Waldingfield Farm 

We sat down with Patrick Horan of Waldingfield Farm in Washington, CT.  Find their stand every week at the Wooster Square Farmers’ Market! 

1. How did you first get into farming?
My older brother started the vegetable operation in 1990. My twin and I were freshman at college and joined up with him during the first couple of summers. It was a old dairy farm that had basically become a summer home for our grandparents. It was last active in 1934, though the fields were leased out to the neighboring farmers.

2. What’s unique about your farm?
We were among the earliest farms in New England to grow large amounts of heirloom tomatoes. Back in the mid to late 90s we were the biggest by far. Today, we are still a big tomato operation but far more diversified.

3. What’s the story behind your farm’s name?
Our great-grandfather said it reminded him of our ancestral lands, little Waldingfield in Suffolk, England. Today it is on the CT Registry of important historic farms, called the Smith Homestead. Our mother is a Smith and her grandfather purchased it from his cousin. Basically it’s been Smiths on the land since the 1730’s.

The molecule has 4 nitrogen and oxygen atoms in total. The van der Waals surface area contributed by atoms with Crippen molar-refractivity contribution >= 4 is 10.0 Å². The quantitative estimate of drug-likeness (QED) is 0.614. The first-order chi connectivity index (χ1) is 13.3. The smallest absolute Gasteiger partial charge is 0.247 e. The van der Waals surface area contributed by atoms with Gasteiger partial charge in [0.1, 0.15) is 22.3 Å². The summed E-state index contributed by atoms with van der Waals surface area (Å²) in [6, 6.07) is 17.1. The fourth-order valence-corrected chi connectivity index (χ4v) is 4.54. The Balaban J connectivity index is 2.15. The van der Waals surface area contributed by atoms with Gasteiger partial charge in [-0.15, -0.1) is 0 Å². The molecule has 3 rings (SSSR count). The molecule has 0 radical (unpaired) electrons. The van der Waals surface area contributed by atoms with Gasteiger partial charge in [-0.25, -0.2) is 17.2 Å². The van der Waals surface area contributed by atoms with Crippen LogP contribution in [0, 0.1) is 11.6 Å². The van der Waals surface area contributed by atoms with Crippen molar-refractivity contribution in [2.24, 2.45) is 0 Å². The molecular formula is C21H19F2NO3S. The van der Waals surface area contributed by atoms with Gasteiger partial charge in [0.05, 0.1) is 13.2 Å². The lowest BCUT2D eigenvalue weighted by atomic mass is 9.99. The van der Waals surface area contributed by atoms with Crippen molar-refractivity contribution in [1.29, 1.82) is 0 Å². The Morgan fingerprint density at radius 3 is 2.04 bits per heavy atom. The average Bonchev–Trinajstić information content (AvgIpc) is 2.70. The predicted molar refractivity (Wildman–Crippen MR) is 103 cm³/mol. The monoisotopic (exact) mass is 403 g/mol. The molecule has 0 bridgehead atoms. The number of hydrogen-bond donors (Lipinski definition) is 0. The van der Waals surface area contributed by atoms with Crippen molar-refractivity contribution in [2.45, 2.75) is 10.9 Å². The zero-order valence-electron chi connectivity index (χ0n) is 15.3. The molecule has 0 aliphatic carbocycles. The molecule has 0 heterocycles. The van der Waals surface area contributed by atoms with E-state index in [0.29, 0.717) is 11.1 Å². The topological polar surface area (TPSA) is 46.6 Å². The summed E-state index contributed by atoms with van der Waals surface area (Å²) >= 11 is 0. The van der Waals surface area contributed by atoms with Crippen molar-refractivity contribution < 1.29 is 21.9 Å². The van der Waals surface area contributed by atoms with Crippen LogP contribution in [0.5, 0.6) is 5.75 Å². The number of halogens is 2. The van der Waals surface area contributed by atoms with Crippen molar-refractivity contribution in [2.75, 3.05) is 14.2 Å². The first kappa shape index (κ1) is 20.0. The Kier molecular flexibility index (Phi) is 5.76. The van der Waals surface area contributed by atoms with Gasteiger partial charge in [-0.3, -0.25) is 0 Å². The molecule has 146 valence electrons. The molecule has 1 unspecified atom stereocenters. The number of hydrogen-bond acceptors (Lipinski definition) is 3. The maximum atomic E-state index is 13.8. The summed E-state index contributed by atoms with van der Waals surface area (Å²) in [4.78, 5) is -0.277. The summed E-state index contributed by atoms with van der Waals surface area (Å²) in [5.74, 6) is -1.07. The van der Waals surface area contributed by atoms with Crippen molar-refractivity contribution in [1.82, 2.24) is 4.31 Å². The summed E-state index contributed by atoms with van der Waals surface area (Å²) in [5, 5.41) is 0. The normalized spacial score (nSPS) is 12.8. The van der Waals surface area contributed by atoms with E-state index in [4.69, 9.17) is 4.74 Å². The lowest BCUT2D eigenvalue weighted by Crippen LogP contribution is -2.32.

4. Tell me about your growing practices.
We are a certified organic farm and have been certified for the past 27 years. We use no synthetic inputs and our farm is inspected yearly to ensure we are complying. Rotation, diversification, and soil management are the keys to our success as growers.

5. What is your favorite recipe/favorite product?
We make a mean bloody mary that I am partial to…but there are so many! Kale pesto, perhaps!

6. What’s one thing you want everyone to know about your farm?
That we bring to our work a commitment to the land, to our community and to making sustainable farming work in our state. And we’re nice guys!

7. What do you like to do when you have spare time?
What is spare time? Hahaha…Seriously – we spend time with friends and family, go out on the lake, play tennis in summer, skate hockey in the winter. Normal CT stuff.

8. What are the best and hardest things about being in this industry?
The best part is the sheer joy of bringing in a harvest. To see a seed turn into something is a marvel to behold. The hard part is just about everything else. For some reason our culture has been slow to embrace the idea that working the land is a good thing. We spent a long time trying to escape the land to earn a living in other ways that were perceived as “easier.” The thing is, the life of a farm has in many ways a superior purpose to the life of the office. Perhaps it’s spiritual, perhaps not, but it’s obviously a choice.  And for me and the crew who work on the farm — it is our passion.
Discover more about Waldingfield Farm on their website or like their Facebook page.